I’ve been using GoogleVoice for a long time. It’s a ridiculously simple killer app that helps me coordinate, manage and archive all my communications. It knows where I am and follows me (ringing the applicable mobile, VoIP/Skype or landline phones that I frequent depending on time-of-day, who is calling, etc.).
The voicemail features of Google Voice make things even awesomr. Voicemail transcription and the ability to see/play the messages via email, on the web, or on my GoogleVoice enabled Android phone just makes plain-old blah-blah-leave-your-message-at-the-beep voicemail look, well, plain.
But, when people call my mobile/landline directly, I have to ratchet back down to dumb-voicemail-mode where I have to actually call my voicemail provider, pump in my password and dial the prompts to skip archived messages to get to the one I want to hear.
A reasonably new feature of Google Voice, if you have Verizon Wireless (forwarding instructions) or other carriers, is to supplant your exiting voicemail for a super-awesome Google Voice voicemail. If they choose to leave a message, you get it transcribed and sent to you via email/text or whatever else you choose.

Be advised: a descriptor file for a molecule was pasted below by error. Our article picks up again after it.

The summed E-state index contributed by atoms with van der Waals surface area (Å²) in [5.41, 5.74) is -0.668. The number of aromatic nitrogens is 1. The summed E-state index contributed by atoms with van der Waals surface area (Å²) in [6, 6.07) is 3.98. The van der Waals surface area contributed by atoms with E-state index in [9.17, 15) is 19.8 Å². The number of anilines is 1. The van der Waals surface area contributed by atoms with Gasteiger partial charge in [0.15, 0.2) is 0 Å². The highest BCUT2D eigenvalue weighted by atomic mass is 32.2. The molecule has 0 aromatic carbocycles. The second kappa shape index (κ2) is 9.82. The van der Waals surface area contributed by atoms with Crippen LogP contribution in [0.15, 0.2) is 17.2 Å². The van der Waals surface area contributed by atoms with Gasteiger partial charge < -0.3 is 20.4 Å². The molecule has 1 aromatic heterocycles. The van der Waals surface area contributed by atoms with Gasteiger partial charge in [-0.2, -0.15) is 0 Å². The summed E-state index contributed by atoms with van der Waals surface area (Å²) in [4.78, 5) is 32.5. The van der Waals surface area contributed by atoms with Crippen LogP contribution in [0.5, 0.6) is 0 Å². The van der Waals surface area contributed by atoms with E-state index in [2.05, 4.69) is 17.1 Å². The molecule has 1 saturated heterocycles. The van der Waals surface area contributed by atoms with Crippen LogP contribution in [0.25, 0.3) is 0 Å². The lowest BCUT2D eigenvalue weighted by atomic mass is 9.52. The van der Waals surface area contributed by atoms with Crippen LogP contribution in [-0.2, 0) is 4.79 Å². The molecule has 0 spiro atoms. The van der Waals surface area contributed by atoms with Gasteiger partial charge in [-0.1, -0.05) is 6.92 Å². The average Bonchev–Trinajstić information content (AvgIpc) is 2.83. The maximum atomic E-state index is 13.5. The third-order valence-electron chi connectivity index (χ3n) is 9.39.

You can even do this if you don’t want to confuse people with having two phone numbers by signing up for GoogleVoice with your own number.
I’ve tried this before but haven’t been convinced. Greg Loesch inspired me to take a fresh look at this feature thanks to his awesome/detailed post on tips for Verizon/Google Voice usage. (Nice work, Greg).
In my initial testing, following the instructions at GoogleVoice > Settings > Phones > Enable Google Voicemail for this phone, it seems to be smart enough to allow a call to my mobile/landline to ring and, if I don’t answer, it drops the call right into my voicemail box (rather than re-routing the call afresh causing an infinite loop).